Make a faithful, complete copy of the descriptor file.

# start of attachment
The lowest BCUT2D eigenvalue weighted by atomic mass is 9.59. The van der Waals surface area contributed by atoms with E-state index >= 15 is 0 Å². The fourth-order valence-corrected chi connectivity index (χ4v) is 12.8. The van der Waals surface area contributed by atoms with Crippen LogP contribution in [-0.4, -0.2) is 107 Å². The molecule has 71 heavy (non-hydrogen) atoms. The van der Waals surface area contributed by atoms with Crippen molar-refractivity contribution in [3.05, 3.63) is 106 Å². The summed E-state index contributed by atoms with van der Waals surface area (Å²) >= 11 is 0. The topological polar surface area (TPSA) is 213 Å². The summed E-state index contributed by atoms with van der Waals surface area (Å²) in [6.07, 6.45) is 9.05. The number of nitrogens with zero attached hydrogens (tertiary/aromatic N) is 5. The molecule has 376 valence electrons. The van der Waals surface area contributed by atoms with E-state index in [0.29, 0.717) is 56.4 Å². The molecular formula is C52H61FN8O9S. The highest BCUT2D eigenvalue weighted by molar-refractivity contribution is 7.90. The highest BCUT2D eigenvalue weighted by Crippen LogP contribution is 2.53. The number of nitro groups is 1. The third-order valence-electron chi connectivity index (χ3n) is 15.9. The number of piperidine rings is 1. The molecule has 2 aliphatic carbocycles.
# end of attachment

The lowest BCUT2D eigenvalue weighted by atomic mass is 9.59. The van der Waals surface area contributed by atoms with E-state index >= 15 is 0 Å². The fourth-order valence-corrected chi connectivity index (χ4v) is 12.8. The van der Waals surface area contributed by atoms with Crippen LogP contribution in [-0.4, -0.2) is 107 Å². The molecule has 71 heavy (non-hydrogen) atoms. The van der Waals surface area contributed by atoms with Crippen molar-refractivity contribution in [3.05, 3.63) is 106 Å². The summed E-state index contributed by atoms with van der Waals surface area (Å²) >= 11 is 0. The topological polar surface area (TPSA) is 213 Å². The summed E-state index contributed by atoms with van der Waals surface area (Å²) in [6.07, 6.45) is 9.05. The number of nitrogens with zero attached hydrogens (tertiary/aromatic N) is 5. The molecule has 376 valence electrons. The van der Waals surface area contributed by atoms with E-state index in [0.29, 0.717) is 56.4 Å². The molecular formula is C52H61FN8O9S. The highest BCUT2D eigenvalue weighted by molar-refractivity contribution is 7.90. The highest BCUT2D eigenvalue weighted by Crippen LogP contribution is 2.53. The number of nitro groups is 1. The third-order valence-electron chi connectivity index (χ3n) is 15.9. The number of piperidine rings is 1. The molecule has 2 aliphatic carbocycles.